“The concept is a good one, the idea that we should consolidate public buildings, build new ones,” he said, but the recent experience with the UConn campus clouded his vision and created concerns about the potential future costs of not just purchasing but also demolishing and developing the property.
Blanks said her oldest daughter had attended St. Brigid, and she expressed her excitement about the opportunity and thanks to the parish. St. Brigid School had been a draw for the area, and “what I envision is what we do with the parcel now is going to restore that,” she said.
West Hartford is a leader in so many ways, but is lacking a facility for our youth. “I think it’s going to be a home run,” Blanks said.
“The idea of need vs. want, we’re talking about core functions of our town,” like seniors, library, youth, Wenograd said. “We’re a leading town with a mission to serve our residents,” he said, and this isn’t wasteful.
“We believe there should be a youth center. We have one now; it’s a closet,” Wenograd said. He said the location is perfect, the price is appropriate, and the environmental costs are in no way comparable to what exists at the former UConn campus.
In addition, Wenograd said consolidating the senior center, a teen center, the library, and other functions at the new site would be the “more fiscally responsible choice” because it would provide the town the opportunity to develop the current site of the Elmwood Community Center, which is better suited for private development.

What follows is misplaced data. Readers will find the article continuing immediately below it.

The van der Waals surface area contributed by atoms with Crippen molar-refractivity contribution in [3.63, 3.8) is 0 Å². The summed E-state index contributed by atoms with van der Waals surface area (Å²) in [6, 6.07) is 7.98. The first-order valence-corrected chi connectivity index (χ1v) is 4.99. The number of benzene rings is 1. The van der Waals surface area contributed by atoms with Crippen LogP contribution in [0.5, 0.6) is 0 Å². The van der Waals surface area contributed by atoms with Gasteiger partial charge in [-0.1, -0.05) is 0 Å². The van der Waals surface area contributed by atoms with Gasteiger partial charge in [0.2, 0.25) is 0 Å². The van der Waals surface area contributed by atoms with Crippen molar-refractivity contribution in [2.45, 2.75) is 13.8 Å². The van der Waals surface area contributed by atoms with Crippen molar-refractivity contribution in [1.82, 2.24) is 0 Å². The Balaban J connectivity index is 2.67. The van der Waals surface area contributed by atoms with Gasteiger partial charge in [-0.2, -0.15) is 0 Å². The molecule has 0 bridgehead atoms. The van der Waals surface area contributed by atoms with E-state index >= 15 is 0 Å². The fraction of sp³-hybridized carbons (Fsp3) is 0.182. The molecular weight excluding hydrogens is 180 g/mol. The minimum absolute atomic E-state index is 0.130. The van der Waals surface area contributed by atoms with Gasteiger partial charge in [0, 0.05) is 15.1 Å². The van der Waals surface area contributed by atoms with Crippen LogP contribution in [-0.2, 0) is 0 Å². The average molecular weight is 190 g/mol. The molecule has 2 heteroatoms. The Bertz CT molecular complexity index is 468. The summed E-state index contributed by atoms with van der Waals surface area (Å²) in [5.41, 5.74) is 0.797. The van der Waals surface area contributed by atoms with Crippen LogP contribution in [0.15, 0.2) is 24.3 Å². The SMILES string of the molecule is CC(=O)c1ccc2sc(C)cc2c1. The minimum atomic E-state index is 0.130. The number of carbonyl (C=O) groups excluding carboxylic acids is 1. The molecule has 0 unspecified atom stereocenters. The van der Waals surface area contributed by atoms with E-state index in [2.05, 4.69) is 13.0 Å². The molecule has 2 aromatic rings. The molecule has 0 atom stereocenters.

Davidoff said this vote, this opportunity, is one of “historic proportion. … For me it’s a spirit of renewal.”
He reiterated the commitment to providing a process for engaging stakeholders before reaching any final decision about the final use of the property.
Cantor gave her sincere thanks to the Archdiocese for working with the town – and noted that Director of Leisure and Social Services Helen Rubino-Turco has had an eye on this property for many years.
“We have a 100-year-old building that has not served us well for a long time,” Cantor said of the Elmwood Community Center.